this is a happy cross-post with http://www.guidetothegood.ca because this story is cool for both audiences! if you’re a follower of both firstly thank you!, and secondly please forgive the duplication.
Dr. Vanessa Kavanagh’s twitter handle is @NLGrainDr, and that is just a hint of how she feels about growing grain. She shares pictures of tiny vials of Newfoundland canola oil like parents share pictures of their infant – with love and joy and hope. She cares because she sees grain generally and growth specifically as opportunities to create and innovate in ways that will make this place a more sustainable, food secure, and healthier province.
Born to Corner Brook, this Doctor of Philosophy in agriculture is the Research Scientist for the provincial government. She was beyond thrilled with the opportunity to apply her academic research – she earned her PhD in Plant Science at the University of Alberta – to the first canola field planted in the province, in Pasadena. The project brought together a community of farmers, researchers, and visionaries, and all are reaping the benefits.
Cooks, bakers and salad-makers know canola oil as the Canadian cousin of rapeseed oil, lesser known is that canola is of the Brassicaceae plant family where cabbage and turnip reside. “We knows all about cabbage and turnip,” says my mother, and if you can project the return on the pilot year, it’s no great leap to reap canola.
The first fields were seeded on Hammond Farms in May of 2016, and it was the beginning of a glorious growing season. A few weeks later, canola plants, pollinated by the local bee population (40 hives of some of the healthiest bees in the world), yielded acres of yellow canola fields. The height shown in the photo is just when they were getting going! (It would have been lovely to see how Gerry Squires would have interpreted those fields – but the visual wasn’t the point in this case, it was just a good step on the journey). Harvested produce has three forms – livestock feed, edible oil, or bio-fuel.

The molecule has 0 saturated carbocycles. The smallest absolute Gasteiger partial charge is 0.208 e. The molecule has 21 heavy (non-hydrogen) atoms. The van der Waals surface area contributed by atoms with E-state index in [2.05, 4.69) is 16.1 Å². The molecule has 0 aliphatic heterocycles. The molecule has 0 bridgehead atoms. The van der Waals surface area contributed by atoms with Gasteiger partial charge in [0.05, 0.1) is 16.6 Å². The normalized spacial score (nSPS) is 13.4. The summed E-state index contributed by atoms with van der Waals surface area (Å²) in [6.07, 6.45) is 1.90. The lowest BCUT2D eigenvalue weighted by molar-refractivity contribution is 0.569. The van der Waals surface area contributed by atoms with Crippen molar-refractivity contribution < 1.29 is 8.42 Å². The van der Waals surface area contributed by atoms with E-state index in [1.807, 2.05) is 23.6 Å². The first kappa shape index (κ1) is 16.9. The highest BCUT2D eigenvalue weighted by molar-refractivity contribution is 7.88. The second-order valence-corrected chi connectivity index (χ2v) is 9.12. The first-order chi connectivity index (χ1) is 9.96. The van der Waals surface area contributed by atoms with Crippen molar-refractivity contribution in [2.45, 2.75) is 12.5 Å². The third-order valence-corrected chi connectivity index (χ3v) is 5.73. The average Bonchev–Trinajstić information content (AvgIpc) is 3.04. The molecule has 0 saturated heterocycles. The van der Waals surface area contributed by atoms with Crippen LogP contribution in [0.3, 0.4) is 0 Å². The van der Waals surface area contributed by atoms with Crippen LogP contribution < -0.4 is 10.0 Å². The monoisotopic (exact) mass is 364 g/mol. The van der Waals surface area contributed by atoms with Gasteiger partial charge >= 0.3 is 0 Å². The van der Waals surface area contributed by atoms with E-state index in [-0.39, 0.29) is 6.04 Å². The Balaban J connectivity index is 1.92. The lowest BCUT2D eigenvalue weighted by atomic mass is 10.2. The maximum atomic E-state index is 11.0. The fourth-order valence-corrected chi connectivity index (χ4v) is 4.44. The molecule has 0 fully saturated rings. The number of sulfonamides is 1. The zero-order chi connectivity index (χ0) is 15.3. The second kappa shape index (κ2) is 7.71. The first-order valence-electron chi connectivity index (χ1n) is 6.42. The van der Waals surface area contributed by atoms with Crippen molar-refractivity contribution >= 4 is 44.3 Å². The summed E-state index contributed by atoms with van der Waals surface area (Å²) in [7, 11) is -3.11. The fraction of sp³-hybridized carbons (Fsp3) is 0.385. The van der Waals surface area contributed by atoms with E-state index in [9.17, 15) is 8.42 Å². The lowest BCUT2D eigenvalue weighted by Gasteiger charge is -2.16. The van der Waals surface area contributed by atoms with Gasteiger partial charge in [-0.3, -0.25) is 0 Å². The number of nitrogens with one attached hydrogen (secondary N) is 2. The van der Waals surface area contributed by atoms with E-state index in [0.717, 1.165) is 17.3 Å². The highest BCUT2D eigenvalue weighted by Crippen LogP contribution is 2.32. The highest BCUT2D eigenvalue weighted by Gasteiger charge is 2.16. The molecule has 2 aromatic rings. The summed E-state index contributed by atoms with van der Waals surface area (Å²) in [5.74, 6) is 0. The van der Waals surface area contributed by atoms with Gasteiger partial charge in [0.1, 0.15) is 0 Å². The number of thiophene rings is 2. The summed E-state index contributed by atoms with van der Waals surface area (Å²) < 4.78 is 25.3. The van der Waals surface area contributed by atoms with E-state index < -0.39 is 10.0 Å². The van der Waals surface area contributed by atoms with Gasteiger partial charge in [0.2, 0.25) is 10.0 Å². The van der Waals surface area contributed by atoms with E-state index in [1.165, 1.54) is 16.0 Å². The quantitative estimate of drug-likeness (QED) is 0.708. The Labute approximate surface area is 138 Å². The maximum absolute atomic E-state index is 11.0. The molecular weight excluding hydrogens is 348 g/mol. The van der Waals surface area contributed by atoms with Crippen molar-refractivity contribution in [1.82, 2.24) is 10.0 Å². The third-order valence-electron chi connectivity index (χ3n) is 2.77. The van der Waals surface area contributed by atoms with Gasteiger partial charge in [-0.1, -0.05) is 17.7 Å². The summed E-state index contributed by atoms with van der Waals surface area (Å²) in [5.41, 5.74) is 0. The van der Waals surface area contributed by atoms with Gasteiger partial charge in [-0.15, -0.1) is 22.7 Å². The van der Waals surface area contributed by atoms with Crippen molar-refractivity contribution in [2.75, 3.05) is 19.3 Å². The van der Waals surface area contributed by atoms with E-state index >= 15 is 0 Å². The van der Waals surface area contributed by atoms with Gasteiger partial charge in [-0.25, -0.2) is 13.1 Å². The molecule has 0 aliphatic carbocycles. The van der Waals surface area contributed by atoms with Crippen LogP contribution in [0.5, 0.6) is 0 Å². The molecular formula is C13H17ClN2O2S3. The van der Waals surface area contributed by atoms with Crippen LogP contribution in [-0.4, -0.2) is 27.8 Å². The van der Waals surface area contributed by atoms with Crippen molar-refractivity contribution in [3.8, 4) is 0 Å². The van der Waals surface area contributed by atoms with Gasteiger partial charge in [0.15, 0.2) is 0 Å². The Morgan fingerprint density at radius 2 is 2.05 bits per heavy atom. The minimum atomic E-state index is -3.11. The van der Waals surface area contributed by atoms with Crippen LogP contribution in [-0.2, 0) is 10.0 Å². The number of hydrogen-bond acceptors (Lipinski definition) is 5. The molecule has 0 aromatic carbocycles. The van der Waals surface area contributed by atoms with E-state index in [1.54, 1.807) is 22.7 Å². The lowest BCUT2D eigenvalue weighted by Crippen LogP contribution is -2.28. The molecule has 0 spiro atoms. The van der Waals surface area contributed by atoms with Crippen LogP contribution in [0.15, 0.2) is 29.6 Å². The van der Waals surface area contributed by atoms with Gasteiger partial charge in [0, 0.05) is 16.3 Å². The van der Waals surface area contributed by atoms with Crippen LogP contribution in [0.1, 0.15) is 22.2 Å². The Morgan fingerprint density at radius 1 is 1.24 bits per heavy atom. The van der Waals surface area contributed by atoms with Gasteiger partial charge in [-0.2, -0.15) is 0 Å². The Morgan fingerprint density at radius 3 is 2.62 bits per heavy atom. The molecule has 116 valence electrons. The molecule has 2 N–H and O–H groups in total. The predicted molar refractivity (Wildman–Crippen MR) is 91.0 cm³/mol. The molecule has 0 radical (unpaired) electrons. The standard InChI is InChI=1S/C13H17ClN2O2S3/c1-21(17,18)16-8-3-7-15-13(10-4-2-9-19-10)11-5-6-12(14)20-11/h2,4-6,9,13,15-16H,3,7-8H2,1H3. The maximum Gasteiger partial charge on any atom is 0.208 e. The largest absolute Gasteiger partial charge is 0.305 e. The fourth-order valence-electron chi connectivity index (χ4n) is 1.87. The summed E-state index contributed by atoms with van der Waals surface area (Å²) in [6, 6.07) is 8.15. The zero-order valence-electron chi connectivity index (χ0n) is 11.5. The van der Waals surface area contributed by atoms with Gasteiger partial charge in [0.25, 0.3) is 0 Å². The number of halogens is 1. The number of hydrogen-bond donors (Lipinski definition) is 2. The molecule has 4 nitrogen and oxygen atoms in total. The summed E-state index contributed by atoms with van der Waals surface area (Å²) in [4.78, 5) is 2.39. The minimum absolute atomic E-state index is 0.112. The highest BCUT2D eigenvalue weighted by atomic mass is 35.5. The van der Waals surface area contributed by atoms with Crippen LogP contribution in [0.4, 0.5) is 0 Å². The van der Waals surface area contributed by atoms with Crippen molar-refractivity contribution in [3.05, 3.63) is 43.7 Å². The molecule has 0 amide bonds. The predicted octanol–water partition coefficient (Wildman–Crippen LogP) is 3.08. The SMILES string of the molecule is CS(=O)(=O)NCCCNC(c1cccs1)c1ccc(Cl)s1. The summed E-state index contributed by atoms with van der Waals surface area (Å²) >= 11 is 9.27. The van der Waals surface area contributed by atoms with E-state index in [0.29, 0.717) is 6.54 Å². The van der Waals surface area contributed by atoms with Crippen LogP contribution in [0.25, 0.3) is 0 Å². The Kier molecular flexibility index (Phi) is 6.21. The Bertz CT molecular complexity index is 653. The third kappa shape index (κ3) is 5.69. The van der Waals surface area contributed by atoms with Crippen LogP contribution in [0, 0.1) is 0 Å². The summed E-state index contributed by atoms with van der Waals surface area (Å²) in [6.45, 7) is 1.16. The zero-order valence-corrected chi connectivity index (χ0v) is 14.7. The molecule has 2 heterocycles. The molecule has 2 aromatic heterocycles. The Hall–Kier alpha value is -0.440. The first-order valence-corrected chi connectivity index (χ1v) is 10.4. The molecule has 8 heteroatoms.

The livestock feed is more important to food security than might first appear: when counting the on-island food resources we count the chickens and pigs and cows, but if their feed comes from away, which it often does, then that resource is not food secure. The livestock food source goes hand-in-glove with the edible oil, as the livestock food pellets are the little black seeds minus oil. Canola plants share properties of all crops in that their taste is influenced by the characteristics of the soil and the weather. So opportunities for artisan cold-pressed canola oil adds another level of local to the wave of foodie excellence that’s making sustainable not only sensible, but fashionable and healthy.
And it’s going well! Vanessa says, “We have indeed had some great success with the canola pressing and it is almost complete! The oil is a clear golden honey colour with a really nice flavour.”
Bio-fuel means that the harvested oil can be poured into the engine of the diesel tractor. At the pilot scale this is not an economically wise use, it does clearly illustrate the possibilities.
Another inspiring feature of the project is that there is zero waste. Vanessa says, “The other material outcome after processing the plant is straw, and most of that was cut up and used as bedding for cows. The straw that wasn’t bedding is disked into the soil to add organic matter. Nothing is wasted.”
For the canola project in 2017 Vanessa et al have 20-40 acres secured in Cormack, and she says, “Our farmers there are really looking forward to their fields of gold! I can’t at all say that we’ve perfected the system after only one season, but we know a tremendous amount more than before and I think this year is going to be better than last.”
Dr. Vanessa Kavanagh is part of the grain research team that is looking at new ways to scale sustainable. The canola project is one of several components of the research-based cereal grain and oilseeds program, which is leading innovation in the feed and food industries.
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